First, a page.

An income tax system set five years ago when average wages, not to mention inflation rates, were lower than they are today is seeing more wage-earners hit a 'tax hump', sometimes referred to as 'bracket creep' when their salaries rise than was previously the case ERR reports.
The issue is likely to be one in the lead-in to the general election next March; there is insufficient time to overhaul the system between now and then.
At the same time, pressure is rising to increase the salaries of teachers and other key workers.
Reform Party MP Aivar Sõerd, who also sits on the Riigikogu's finance committee of the Riigikogu, says that while the current system has been in effect for five years, each year more and more people see their rising income entering the income tax "hump" zone, which brings them an additional tax burden.
Sõerd told ERR that: "Since this tax curve was fixed in euros, it is not suitable for conditions with rapid inflation and wage growth."
As to why the classically liberal, free-market supporting Reform Party had not changed a system created by the Center Party, in office with the Social Democrats and Isamaa at the time, Sõerd replied that the system is currently being tweaked a little, albeit from the wrong end; boosting the income tax-free threshold looks nice on paper and nobody seems to lose out, but at the same time the "hump" effect only accelerates.
"The problem is that more and more people in the middle- and lower-end of the salary scale move into this tax bracket with their income, and become part of the higher taxation rate," Sõerd continued.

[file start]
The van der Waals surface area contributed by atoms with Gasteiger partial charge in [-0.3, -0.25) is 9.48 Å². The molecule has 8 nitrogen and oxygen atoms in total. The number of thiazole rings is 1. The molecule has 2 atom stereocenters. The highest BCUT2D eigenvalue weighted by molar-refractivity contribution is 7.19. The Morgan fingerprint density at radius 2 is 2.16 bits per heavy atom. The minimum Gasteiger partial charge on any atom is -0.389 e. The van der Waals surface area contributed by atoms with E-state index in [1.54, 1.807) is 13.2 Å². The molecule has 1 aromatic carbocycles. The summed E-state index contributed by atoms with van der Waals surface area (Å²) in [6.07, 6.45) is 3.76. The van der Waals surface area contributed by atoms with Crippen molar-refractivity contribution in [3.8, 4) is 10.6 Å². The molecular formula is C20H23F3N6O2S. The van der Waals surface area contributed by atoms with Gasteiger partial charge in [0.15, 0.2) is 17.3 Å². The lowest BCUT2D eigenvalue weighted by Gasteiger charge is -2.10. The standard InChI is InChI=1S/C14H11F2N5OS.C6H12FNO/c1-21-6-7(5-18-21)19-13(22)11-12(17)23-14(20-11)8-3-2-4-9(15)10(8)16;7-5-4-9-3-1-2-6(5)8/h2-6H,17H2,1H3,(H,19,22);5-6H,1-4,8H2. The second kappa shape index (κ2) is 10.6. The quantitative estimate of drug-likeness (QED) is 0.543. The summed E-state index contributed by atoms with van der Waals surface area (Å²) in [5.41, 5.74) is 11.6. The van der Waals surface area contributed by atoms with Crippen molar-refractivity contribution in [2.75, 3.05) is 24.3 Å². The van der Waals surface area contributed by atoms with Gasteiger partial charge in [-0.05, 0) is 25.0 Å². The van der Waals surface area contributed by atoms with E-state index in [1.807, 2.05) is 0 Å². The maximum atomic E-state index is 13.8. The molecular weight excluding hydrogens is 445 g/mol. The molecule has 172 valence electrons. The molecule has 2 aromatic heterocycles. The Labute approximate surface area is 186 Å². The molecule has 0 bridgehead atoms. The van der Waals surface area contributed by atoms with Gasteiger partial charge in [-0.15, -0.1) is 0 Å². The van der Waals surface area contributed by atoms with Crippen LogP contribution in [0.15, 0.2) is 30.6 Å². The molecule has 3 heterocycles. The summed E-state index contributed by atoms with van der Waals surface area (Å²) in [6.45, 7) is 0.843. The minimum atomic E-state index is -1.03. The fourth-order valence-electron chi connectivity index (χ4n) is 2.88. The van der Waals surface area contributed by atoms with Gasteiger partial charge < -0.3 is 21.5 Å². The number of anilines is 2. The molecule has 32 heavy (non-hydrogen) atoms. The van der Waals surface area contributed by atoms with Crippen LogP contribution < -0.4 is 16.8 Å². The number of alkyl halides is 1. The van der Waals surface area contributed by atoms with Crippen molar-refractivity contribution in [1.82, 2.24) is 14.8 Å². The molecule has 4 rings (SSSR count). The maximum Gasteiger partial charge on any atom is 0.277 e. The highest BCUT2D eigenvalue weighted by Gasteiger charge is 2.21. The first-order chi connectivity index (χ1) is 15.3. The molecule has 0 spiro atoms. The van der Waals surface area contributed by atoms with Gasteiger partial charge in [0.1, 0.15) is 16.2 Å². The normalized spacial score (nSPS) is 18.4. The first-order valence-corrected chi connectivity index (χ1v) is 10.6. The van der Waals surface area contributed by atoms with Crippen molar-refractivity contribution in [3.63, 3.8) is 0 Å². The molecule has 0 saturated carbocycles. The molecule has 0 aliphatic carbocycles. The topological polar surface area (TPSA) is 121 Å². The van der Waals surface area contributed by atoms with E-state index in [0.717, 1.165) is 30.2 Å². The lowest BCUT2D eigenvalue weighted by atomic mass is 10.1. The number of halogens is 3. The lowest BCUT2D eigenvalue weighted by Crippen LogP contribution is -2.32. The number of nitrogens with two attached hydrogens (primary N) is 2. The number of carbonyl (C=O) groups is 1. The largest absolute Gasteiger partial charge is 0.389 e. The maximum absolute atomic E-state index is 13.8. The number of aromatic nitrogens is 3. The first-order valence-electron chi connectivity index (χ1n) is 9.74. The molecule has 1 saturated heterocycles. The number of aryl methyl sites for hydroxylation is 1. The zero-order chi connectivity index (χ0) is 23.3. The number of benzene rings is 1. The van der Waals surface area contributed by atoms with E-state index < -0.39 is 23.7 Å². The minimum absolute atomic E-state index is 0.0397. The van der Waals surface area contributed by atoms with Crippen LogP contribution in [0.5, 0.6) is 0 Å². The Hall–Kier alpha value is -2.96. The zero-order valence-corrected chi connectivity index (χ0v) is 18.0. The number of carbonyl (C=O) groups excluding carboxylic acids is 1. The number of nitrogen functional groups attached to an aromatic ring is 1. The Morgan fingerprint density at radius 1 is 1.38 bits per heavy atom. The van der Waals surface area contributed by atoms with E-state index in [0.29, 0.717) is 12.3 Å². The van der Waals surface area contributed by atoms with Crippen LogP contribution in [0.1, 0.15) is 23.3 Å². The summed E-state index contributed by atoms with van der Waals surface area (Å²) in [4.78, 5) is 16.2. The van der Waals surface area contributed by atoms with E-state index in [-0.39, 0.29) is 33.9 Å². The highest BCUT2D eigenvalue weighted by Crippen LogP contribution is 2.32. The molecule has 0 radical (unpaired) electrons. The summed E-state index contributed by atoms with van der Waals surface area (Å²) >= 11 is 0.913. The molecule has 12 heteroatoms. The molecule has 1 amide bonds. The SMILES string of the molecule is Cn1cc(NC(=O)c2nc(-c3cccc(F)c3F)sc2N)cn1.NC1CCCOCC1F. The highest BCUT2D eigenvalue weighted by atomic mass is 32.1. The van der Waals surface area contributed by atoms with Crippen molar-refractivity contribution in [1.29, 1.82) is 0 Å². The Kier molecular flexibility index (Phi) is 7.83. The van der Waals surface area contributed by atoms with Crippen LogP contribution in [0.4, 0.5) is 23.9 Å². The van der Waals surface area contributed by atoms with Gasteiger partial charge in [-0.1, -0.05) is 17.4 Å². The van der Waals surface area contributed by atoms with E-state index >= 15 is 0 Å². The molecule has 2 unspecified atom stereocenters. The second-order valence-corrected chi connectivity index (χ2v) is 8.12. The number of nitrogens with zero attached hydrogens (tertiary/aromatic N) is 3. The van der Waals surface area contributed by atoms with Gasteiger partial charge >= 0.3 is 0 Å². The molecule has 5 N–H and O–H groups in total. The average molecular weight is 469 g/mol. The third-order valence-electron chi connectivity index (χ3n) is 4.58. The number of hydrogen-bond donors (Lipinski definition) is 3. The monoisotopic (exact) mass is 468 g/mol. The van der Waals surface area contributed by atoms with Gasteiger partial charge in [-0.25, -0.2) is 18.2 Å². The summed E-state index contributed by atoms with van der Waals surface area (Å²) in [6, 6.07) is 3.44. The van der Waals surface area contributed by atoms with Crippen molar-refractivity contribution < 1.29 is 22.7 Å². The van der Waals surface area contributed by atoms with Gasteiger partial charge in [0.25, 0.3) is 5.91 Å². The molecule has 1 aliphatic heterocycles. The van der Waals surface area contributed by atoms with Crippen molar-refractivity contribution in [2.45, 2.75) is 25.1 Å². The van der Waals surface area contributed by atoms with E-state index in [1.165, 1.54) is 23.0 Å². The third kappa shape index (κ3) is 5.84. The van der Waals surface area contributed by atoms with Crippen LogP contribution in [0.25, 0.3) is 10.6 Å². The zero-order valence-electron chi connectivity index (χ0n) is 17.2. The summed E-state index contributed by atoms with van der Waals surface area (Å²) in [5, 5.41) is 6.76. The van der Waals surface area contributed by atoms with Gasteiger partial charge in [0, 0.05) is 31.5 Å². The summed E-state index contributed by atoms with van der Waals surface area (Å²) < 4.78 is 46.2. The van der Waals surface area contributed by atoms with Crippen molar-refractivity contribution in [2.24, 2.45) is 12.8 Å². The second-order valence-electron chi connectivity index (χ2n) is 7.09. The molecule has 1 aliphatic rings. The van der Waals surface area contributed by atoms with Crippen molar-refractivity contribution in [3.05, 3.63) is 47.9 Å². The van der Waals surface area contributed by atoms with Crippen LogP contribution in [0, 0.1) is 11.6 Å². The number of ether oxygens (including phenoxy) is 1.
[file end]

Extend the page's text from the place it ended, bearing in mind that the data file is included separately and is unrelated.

"We can see that even with a salary of €2,100, tax-free threshold evaporates. There are more and more people from whom tax-free income is taken away. This system works a bit curtly in this way."
Rapid inflation and wage rises have accentuated the effect, though the Reform-led government said it has no plans to amend the income tax system ahead of the March 5 2023 general election.
The tax-free threshold is highest for those earning below €1,200 per month gross per month – a few hundred euros below the present-day average full-time monthly wage – while the threshold falls in increments between €1,200 and €2,100
The "hump" effect has come into sharper relief at a time when proposals are being made to up the average gross monthly wage of schoolteachers to €2,000, which would see a larger proportion of teachers' gross pay being consumed by income tax.
While the Ministry of Finance is preparing a bill which, should it pass at the Riigikogu, would boost the fully income tax-free threshold from €500 to €654, per month, this would not affect the tax "hump" and would not shift the tax curve.
The prime minister recently criticized the current system, telling news portal Delfi (link in Estonian) that: "If the salary goes up, they receive less," she said.
"It would make more sense [to] fix the income tax rate. Earning more would then not be penalized," Suutre
"The topic of income tax will probably be in focus in the next elections," finance ministry spokesperson Siiri Suutre said.
Editor: Andrew Whyte